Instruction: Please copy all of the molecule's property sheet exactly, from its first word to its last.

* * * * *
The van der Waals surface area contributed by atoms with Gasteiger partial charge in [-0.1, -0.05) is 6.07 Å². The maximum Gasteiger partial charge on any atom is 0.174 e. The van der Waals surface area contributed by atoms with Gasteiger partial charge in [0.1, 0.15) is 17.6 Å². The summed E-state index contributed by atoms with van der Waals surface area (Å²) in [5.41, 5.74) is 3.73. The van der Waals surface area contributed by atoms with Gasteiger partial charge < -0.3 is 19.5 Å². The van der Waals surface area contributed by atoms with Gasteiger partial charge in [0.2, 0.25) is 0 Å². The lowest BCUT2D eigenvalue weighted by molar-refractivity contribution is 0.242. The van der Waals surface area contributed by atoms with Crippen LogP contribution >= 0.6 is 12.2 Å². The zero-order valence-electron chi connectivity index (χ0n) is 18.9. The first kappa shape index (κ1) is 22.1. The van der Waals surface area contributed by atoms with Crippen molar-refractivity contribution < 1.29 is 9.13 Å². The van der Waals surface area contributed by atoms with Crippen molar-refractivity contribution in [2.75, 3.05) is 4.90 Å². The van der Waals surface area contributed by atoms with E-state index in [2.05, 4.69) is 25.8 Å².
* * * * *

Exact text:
The van der Waals surface area contributed by atoms with Gasteiger partial charge in [-0.1, -0.05) is 6.07 Å². The maximum Gasteiger partial charge on any atom is 0.174 e. The van der Waals surface area contributed by atoms with Gasteiger partial charge in [0.1, 0.15) is 17.6 Å². The summed E-state index contributed by atoms with van der Waals surface area (Å²) in [5.41, 5.74) is 3.73. The van der Waals surface area contributed by atoms with Gasteiger partial charge < -0.3 is 19.5 Å². The van der Waals surface area contributed by atoms with Gasteiger partial charge in [0.2, 0.25) is 0 Å². The lowest BCUT2D eigenvalue weighted by molar-refractivity contribution is 0.242. The van der Waals surface area contributed by atoms with Crippen LogP contribution >= 0.6 is 12.2 Å². The zero-order valence-electron chi connectivity index (χ0n) is 18.9. The first kappa shape index (κ1) is 22.1. The van der Waals surface area contributed by atoms with Crippen molar-refractivity contribution < 1.29 is 9.13 Å². The van der Waals surface area contributed by atoms with Crippen molar-refractivity contribution in [2.75, 3.05) is 4.90 Å². The van der Waals surface area contributed by atoms with E-state index in [2.05, 4.69) is 25.8 Å².